While a study by Hitachi Digital in 2017 saw 62% of surveyed fleet professionals saying their fleets contained AFVs, commercial EVs are still in their infancy. To help ameliorate this, trials like Hitachi and UK Power Networks’ Optimise Prime project are investigating the steps required to facilitate change in the market, and there are positive signs abound – many health services are trialling electricity-powered ambulances and commercial EV models are being released by manufacturers.
DNV GL’s Energy Transition Outlook 2018 forecasts that, by 2047, half of the heavy vehicles on the world’s roads will be electrically driven, and that in Europe, 80% of buses will be electric by 2030. The benefits of this could be significant: Hitachi Capital research suggested that businesses could save £13.7 billion a year in fuel expenses if they switched to electric.
Charging infrastructure – growing capacity
CCC statistics note that in June 2018 there were 16,700 public charging stations available across the UK, up from 12,800 in June 2017, with 3,500 of these being rapid chargers.
Unfortunately, Zap Map figures cited by Emu Analytics show there are 43 vehicles for every rapid charging station in the country – the only viable option compared to petrol stations – ranging from 1.45 cars per charger in Newcastle to a 1 to 485 ratio in Peterborough. What’s more, EV and plug-in hybrid (PHEV) numbers have caught up with the number of charging stations after lagging for much of the past decade, and over 18% of UK households have no parking; a key barrier to EV and PHEV uptake.
It’s estimated by the CCC that the UK will require 1,200 rapid chargers near major roads by 2030, as well as 27,000 chargers regionally. Emu Analytics estimates differ; noting over 100,000 chargers will be needed by the early 2020s – a near-600% increase compared with current numbers. Government grant schemes are available, however, and businesses are moving into what will be a significant area of the future transportation business.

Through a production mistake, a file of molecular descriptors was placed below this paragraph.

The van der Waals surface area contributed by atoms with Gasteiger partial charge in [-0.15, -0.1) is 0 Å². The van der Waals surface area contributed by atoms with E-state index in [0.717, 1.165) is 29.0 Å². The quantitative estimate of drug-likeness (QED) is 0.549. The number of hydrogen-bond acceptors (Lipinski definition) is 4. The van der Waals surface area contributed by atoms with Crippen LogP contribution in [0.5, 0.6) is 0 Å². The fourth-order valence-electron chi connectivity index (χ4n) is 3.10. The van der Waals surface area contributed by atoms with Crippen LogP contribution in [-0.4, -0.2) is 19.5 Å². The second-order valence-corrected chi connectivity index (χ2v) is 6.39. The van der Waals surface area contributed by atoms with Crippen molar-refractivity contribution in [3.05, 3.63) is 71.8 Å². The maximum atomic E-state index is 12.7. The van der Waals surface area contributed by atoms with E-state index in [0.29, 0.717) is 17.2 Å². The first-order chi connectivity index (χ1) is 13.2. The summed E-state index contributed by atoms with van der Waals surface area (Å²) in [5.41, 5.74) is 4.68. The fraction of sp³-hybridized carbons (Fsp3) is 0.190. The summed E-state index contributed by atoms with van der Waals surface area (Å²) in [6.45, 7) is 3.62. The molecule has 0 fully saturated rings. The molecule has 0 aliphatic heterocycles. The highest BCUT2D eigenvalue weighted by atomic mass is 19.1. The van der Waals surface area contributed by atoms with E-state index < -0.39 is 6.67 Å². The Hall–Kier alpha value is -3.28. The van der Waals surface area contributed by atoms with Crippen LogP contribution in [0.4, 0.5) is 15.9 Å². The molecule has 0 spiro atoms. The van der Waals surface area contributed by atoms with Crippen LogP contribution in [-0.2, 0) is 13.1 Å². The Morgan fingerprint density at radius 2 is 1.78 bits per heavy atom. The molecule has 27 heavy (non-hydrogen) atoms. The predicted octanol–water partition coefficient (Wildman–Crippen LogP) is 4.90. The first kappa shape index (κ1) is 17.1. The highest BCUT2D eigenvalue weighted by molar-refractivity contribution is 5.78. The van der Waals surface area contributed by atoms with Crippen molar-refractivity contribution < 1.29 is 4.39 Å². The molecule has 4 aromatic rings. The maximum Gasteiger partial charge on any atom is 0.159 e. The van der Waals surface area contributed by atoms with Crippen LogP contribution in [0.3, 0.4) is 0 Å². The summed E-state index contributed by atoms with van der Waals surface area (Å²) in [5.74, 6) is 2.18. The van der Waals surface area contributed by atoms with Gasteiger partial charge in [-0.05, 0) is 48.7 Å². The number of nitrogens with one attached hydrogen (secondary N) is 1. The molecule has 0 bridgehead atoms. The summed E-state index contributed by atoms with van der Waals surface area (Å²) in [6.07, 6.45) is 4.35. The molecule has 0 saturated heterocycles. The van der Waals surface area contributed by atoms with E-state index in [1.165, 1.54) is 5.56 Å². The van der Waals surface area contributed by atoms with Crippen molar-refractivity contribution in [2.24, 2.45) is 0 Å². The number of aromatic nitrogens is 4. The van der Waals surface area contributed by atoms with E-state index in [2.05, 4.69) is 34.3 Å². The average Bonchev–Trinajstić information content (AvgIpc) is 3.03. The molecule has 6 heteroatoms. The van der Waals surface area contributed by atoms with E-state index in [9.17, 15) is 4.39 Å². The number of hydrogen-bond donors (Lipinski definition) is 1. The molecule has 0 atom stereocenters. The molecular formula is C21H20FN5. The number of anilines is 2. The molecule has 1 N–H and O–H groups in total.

How Total is supporting the EV landscape
With a growing AFV market and the great need for growth, the UK is at the forefront of electrification development; one of the reasons Total has developed a wide range of products and services to help individuals and businesses make the switch.
TOTAL QUARTZ EV and RUBIA EV fluids
Total’s QUARTZ EV fluid range of lubricants and coolants is optimised for passenger electric and hybrid vehicles, prolonging the life of components and helping AFVs perform efficiently. Innovative TOTAL RUBIA EV fluids cover commercial AFVs, including vans, HGVs and buses, providing exceptional heavy-duty performance.
Total Charge Stations with ChargePoint
Working alongside ChargePoint, the world’s leading AFV charge station network, Total Charge Stations is working to dramatically increase the number of charge points across the UK. Learn more about the partnership in our recent blog.
AFVs have the potential to transform the UK’s transport networks for the better. Contact our team to find out how we can help you take advantage of and succeed in the country’s electric future.